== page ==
How is Progressio, along with our partner organisation Candlelight, supporting people in Somaliland to make the most of the available water? Shukri Ismail Bandare, the founder of Progressio partner organisation Candlelight in Somaliland, answers our questions.
What are the issues in Somaliland?
For the last ten years Somaliland has experienced constant droughts. Before that, we used to have droughts every eight or ten years; we gave each drought a name, and then people used to remember. But nowadays it’s not the same. We are experiencing constant droughts and it has a very negative impact on the environment and on the people and their livelihoods.
What is the impact on the environment?
The problem is, number one, the water is not going into the ground. There is no infiltration at all: the ground is so hard that you have to dig it with a pickaxe. So when it rains there is a lot of run-off. Last year we had a lot of rain. If you had stood next to the dry riverbed here in Hargeisa, you would’ve been amazed how much water was passing, going straight to the sea. Number two, there is a lot of soil erosion. In Somaliland, the backbone of our economy is livestock, but we don’t have any food for the livestock, so we have a lot of overgrazing. Whatever grass that comes out, it will go like this [clicks fingers]. Last month I was visiting some projects outside Hargeisa and I saw three goats kneeling and digging the ground … and they were eating from the roots. Once you see a goat or a sheep going all the way to the root, you know that that area is zero.
What does that mean for the people?
Before, the nomads or the pastoral people used to stay in one area for three months. They used to stay there, graze their animals there happily, bring their products into the cities or into the small villages. Now, it is not like that. Nowadays you don’t have a house, you have a donkey or you have one camel and you have a few things on the top. And you will see a woman and the future they are running after, walking and walking, coming from miles away, settling their things for a week or so, leaving again, trying to look for pasture. You know, it’s never been like this.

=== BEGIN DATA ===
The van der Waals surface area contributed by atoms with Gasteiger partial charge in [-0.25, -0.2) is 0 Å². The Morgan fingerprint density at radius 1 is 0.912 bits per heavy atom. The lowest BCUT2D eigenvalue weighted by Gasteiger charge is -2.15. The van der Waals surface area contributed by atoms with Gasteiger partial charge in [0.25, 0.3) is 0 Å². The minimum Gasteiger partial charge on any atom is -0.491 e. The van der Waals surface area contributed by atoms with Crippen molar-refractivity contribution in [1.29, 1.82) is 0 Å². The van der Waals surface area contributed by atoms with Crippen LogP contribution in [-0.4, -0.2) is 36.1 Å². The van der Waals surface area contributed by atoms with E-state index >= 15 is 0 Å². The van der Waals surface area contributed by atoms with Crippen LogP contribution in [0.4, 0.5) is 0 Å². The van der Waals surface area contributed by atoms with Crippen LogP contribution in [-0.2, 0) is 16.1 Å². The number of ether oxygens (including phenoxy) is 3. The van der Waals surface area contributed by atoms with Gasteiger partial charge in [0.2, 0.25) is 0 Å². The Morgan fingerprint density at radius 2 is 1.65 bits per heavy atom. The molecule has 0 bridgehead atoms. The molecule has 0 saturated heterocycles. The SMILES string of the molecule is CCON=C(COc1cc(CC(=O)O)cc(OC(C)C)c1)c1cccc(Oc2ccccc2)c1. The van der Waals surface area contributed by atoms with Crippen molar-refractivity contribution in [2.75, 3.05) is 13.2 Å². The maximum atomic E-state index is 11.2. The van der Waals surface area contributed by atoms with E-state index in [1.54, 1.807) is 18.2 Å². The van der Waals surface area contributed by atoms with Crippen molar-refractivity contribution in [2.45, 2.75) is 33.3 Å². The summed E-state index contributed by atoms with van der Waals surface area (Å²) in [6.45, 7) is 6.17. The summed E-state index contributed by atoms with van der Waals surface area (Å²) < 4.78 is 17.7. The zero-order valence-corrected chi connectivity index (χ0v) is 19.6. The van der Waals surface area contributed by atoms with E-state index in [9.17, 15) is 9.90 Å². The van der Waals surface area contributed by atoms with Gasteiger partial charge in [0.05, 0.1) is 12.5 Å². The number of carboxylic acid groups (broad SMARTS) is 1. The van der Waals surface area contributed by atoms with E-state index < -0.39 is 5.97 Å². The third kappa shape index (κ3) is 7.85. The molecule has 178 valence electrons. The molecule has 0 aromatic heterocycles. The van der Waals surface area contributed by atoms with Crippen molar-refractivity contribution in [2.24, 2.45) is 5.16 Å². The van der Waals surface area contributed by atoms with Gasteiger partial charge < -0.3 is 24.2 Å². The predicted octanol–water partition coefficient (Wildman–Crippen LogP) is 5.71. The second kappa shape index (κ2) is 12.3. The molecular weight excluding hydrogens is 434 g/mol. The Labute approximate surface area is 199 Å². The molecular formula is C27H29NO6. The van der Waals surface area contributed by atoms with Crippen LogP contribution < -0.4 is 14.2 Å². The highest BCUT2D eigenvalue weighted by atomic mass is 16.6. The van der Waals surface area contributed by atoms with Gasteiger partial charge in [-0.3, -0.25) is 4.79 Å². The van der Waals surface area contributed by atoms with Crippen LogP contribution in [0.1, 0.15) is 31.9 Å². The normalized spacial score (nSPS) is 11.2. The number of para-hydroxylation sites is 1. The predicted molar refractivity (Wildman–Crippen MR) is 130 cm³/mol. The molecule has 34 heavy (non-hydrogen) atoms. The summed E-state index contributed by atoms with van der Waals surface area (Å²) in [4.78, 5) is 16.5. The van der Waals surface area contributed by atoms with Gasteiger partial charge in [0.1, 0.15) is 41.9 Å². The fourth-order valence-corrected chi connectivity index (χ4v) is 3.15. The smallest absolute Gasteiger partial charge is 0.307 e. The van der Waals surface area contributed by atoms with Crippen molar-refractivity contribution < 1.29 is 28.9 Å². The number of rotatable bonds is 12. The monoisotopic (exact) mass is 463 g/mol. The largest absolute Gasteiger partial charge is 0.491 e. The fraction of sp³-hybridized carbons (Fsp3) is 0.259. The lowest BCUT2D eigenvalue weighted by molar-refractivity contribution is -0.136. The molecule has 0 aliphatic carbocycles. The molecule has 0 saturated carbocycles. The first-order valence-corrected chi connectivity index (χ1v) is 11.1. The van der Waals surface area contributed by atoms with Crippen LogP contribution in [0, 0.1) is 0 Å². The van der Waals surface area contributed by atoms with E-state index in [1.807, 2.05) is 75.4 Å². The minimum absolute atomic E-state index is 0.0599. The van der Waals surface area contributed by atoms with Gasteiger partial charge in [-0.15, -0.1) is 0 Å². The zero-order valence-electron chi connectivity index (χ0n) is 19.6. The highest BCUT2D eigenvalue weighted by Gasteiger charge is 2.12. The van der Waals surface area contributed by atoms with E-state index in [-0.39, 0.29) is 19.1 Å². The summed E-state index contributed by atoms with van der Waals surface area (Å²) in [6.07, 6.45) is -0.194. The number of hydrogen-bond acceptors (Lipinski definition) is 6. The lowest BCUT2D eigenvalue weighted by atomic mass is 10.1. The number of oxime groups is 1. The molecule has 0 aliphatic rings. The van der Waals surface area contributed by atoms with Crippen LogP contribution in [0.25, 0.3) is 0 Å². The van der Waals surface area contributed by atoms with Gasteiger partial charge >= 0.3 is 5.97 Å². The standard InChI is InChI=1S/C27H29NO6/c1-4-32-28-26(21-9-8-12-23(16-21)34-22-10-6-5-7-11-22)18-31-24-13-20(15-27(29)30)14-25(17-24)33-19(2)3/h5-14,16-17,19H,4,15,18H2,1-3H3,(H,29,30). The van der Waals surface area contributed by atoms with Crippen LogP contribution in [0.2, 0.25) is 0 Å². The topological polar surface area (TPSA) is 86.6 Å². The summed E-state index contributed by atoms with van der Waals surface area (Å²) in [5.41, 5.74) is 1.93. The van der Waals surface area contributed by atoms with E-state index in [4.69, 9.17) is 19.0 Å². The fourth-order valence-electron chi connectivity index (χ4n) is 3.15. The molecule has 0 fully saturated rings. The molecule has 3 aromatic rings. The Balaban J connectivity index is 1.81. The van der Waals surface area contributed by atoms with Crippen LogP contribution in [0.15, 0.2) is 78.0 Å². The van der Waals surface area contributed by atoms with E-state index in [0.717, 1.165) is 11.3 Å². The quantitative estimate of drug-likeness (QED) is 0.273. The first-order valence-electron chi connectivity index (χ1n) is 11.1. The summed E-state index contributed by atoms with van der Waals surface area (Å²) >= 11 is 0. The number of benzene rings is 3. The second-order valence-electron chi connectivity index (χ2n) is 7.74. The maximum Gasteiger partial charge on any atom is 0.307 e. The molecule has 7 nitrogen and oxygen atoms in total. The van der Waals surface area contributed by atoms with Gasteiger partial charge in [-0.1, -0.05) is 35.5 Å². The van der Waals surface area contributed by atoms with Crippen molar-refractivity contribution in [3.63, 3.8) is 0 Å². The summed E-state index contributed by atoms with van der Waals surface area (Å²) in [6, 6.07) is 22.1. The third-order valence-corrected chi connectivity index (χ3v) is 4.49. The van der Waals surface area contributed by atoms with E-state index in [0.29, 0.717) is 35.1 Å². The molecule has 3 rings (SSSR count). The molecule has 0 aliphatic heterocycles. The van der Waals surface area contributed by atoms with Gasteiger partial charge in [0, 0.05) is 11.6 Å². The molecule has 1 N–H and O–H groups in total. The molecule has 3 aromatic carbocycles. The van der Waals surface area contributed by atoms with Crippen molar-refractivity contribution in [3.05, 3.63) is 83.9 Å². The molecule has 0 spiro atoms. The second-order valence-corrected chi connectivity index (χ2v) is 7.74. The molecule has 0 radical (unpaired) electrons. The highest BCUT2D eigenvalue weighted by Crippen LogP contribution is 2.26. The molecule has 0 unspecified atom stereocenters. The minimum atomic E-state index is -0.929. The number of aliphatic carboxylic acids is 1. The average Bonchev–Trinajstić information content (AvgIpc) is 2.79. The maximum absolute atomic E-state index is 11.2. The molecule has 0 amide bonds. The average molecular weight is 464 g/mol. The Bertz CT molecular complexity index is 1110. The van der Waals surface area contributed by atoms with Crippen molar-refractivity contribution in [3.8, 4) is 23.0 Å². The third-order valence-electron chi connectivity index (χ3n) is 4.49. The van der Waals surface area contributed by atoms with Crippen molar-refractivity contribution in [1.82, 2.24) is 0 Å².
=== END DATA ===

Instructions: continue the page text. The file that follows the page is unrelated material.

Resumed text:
So what can you do about it?
We need to make people aware of the problems. One example is that the trees are going – people are cutting them to make charcoal, particularly the rural youth [who have few employment options or other means of earning money]. They do nothing else, except charcoal, and there’s a constant demand. But because of that, nothing is growing. Usually the grass and shrubs grow under the trees, and that keeps the
water there. Immediately the tree is cut and everything goes into the sea. People don’t consider what this tree is doing, the value of the tree – that this tree is literally, you could say, supporting our health and our environment. But it’s a tree, and in Somaliland we always say, “it’s none of your business”. If you see someone cutting a tree, it’s none of your business. So we are constantly on the TV or in the radio or in the newspapers, trying to make people aware of the importance of the environment. We bring out our own newspaper called Deegaankeenna, it means ‘our environment’. And at the same time we are trying to work with the government and at least engage them in all our activities. Because in Somaliland we have good policies, but if the policy is not working, then what’s the use of the policy? We need to be pushing the policy, and making it work.
Do you run practical projects too?
We are trying to focus on regenerating the earth, both in pastoral and agropastoral areas. We are trying to de-silt the water reservoirs; making stone terracing in areas where it’s needed; training the agro-pastoral farmers in soil and water conservation systems. We promote water harvesting through rehabilitating the berkads [traditional underground cisterns] and ballehs [traditional surface dams]; harvesting water from the roof; building wells and subsurface dams. Most of our projects are for agro-pastoralists in rural areas – training the farmers, giving them seeds. A lot of the agro-pastoralists don’t have that much experience in farming [because of their pastoral background] – that’s another problem we have. We have two good trainers who are constantly on the move, training the people on the ground.
What impact do your projects have?
The long-term projects that we have – you would never believe the results! In one area, it used to be full of trees, but over the years everything had gone. So we started from scratch, and built it up as a communal grazing area. And we have seen the difference, how people have benefited. Thousands and thousands of animals now come and graze when we open it [it’s closed for part of the year, to prevent overgrazing].
And what about the training projects?
They have tangible results too. We had one bee-keeping project in the Sahil area – still I remember this one young boy. The bee-keeping training class was full but this lady came with a young guy and she said ‘can you add him, my son?’, and we said ‘fine, let him sit.’ And now they are honey sellers, they have a small farm. Literally, their livelihood changed, and that young guy now is driving a car – he bought a car, not straight away, but over the years. But if he did not come to the training, probably he would have gone and joined those people who are burning the trees…
This interview between Candlelight’s Shukri Ismail Bandare and Progressio UK’s Programmes Officer Isabel Gammies took place in Somaliland in April 2012.